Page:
Research

Waiting For Bernanke

As Obama’s Dismal Economy Persists, The Federal Reserve Continues To Step In

_____________________________________________________________________

Obama Said Yesterday At A Campaign Event That “We’ve Made Progress.” OBAMA: “And for the last three-and-a-half years we’ve been fighting to recover from that body blow that we took. And we’ve made progress. (Cheers, applause.) We’ve made progress. We were losing 800,000 jobs a month. We’ve created jobs now for the past 30 months.” (President Barack Obama, Remarks At A Campaign Event, Golden, CO, 9/13/12)

OBAMA’S PROGRESS NEGLECTS A GLARING UNEMPLOYMENT CRISIS AND DISAPPEARING LABOR FORCE

Federal Reserve Chairman Ben Bernanke Said Yesterday That “The Unemployment Decline Last Month Was More Than 100% Accounted For By Declines In Participation.” THE ASSOCIATED PRESS’s MARCY GORDON: “Marcy Gordon with the Associated Press. One of the aspects we’ve seen in recent reports on unemployment is the shrinking labor force. Is that something that’s of specific concern to you, and what does it tell us about the labor market and the economy?” FEDERAL RESERVE CHAIRMAN BEN BERNANKE: “You’re absolutely right. And as I mentioned earlier, the unemployment decline last month was more than 100% accounted for by declines in participation.” (Federal Reserve Press Conference, Washington, D.C., 9/13/12)

Bernanke Said That The Unemployment Rate Fell Last Month Because Labor Force Participation Fell, And “That’s Not Necessarily A Sign Of Improvement.” REPORTER: “Mr. Chairman, it seems pretty clear that the Fed’s announcement today has created a good deal of confusion about how long you’ll keep buying assets, judging from the questions in this room and outside of it. Why did you choose not to adopt a specific target? Did the committee consider specific targets? There have been a number of proposals and why did you choose not to do that?” BERNANKE: “Well, the problem is that for this purpose, that what we are looking for is a general improvement in labor market conditions. We want to see the unemployment rate come down but that’s not the only indicator, obviously, of labor market conditions. Unemployment rate came down last month because participation fell. That’s not necessarily a sign of improvement. So we want to see more jobs, we want to see lower unemployment, we want to see a stronger economy that can cause the improvement to be sustained. It’s not just a one-month or two-month phenomenon. We’re not going to be looking for little wiggles in the numbers that will cause us to radically shift our policy.” (Federal Reserve Press Conference, Washington, D.C., 9/13/12)

  • The August Labor Force Participation Rate Was 63.5 Percent, The Lowest Share Of Americans Over Age 16 In The Workforce Since September 1981. ( Bureau Of Labor Statistics , Accessed 9/13/12)

“The Fed Has Been Trying To Stimulate The Economy For Over Three Years Now. … But Given That The Unemployment Rate Has Remained Above 8%, The Fed Is Still Not Satisfied.” “The Fed has been trying to stimulate the economy for over three years now, and has exhausted its usual tool by keeping interest rates near zero since late 2008. Quantitative easing is an unconventional way of trying to lower rates further. But given that the unemployment rate has remained above 8%, the Fed is still not satisfied.” (Annalyn Censky, “Federal Reserve Launches QE3,” CNN Money, 9/13/12)

  • “Meanwhile, Economists Expect The Benefits To Be Minor, And The Risks Are Uncertain.” (Annalyn Censky, “Federal Reserve Launches QE3,” CNN Money, 9/13/12)

Reuters Headline: “Fed Bets Big In New Push To Rescue Economy” (Pedro Da Costa and Alster Bull, “Fed Bets Big In New Push To Rescue Economy,” Reuters, 9/13/12)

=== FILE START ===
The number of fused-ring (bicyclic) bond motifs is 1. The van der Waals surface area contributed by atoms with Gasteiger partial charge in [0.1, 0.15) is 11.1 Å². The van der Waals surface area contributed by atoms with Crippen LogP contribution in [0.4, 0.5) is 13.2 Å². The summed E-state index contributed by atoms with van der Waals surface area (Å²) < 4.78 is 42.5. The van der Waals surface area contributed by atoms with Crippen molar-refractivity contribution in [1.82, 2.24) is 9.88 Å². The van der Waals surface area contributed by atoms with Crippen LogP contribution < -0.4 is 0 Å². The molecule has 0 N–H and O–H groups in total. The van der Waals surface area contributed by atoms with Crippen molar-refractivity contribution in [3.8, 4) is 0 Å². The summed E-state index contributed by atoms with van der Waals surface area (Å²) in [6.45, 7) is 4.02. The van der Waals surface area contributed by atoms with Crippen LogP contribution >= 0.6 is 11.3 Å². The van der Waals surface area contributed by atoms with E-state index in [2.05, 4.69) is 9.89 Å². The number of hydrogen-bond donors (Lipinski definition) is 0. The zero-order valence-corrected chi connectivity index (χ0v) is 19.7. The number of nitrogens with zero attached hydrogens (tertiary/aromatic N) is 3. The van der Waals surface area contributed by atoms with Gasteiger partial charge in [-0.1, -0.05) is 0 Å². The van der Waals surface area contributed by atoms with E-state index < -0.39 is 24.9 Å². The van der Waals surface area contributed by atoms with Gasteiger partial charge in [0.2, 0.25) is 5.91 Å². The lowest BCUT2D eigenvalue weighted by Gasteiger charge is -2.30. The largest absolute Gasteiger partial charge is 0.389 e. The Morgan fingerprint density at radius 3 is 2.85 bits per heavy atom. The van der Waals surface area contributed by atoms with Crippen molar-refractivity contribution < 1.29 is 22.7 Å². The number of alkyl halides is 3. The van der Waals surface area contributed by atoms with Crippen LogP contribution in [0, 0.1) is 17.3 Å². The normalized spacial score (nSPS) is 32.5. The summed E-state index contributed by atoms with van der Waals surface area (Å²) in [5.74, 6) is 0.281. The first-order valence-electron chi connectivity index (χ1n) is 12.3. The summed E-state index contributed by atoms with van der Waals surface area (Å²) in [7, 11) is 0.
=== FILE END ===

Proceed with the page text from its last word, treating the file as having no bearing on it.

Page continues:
The Fed’s New QE3 Strategy “Was An Unprecedented Step That Marked A Big Escalation In Its Efforts To Drive U.S. Unemployment Lower.” “The central bank’s decision to tie its unconventional bond buying directly to economic conditions was an unprecedented step that marked a big escalation in its efforts to drive U.S. unemployment lower, and it gave a big lift to stocks.” (Pedro Da Costa and Alster Bull, “Fed Bets Big In New Push To Rescue Economy,” Reuters, 9/13/12)

The Effort Was Intended To “Improve The Dire State Of The U.S. Labor Market.” “Fed Chairman Ben Bernanke explained the unusual action as an effort to improve the dire state of the U.S. labor market.” (Pedro Da Costa and Alster Bull, “Fed Bets Big In New Push To Rescue Economy,” Reuters, 9/13/12)

Stephen Stanley, Economist At Pierpont Securities, Says That By Pursuing QE3 The Fed Has “Basically Locked On The Handcuffs And Swallowed The Key.” “Stephen Stanley, an economist at Pierpont Securities in Stamford, Connecticut, said that by tying its purchases to progress reducing U.S. unemployment, the Fed had ‘basically locked on the handcuffs and swallowed the key.’” (Pedro Da Costa and Alster Bull, “Fed Bets Big In New Push To Rescue Economy,” Reuters, 9/13/12)

  • The Fed’s Announcement Comes On The Heels Of Disappointing GDP Growth And Tepid August Employment Numbers. “U.S. economic growth cooled in the second quarter, coming in at a tepid 1.7 percent annual rate, and forecasters do not believe it is doing much better now. The economy created just 96,000 jobs last month, less than needed to keep up with population growth. While the unemployment rate edged down to 8.1 percent, it was only because so many Americans gave up on the search for work.” (Pedro Da Costa and Alster Bull, “Fed Bets Big In New Push To Rescue Economy,” Reuters, 9/13/12)

When Bernanke Recently Cited “Grave Concern” About The Unemployment Crisis,A Number Of Longtime Observers Of The Central Bank Said They Could Not Recall A Fed Chairman Using Stronger Language.” “The Fed had given unusually clear indications in recent weeks that it was ready to act. An account of its last meeting, published in mid-August, suggested action was imminent unless the economy showed ‘substantial and sustainable’ improvement. A few weeks later, Mr. Bernanke spoke of his ‘grave concern’ about the high rate of unemployment and said that in his judgment, the likely benefits of additional action outweighed the potential costs. A number of longtime observers of the central bank said they could not recall a Fed chairman using stronger language.” (Binyamin Appelbaum, “Fed Pledges Action Until Economy Shows Gains,” The New York Times, 9/13/12)

  • “Since Then, The Economy Has Shown Little Evidence Of Substantial Improvement. … And Other Economic Indicators Have Been Similarly Lackluster.” “Since then, the economy has shown little evidence of substantial improvement. The government estimated last week that employers added only 96,000 jobs in August, and other economic indicators have been similarly lackluster.” (Binyamin Appelbaum, “Fed Pledges Action Until Economy Shows Gains,” The New York Times , 9/13/12)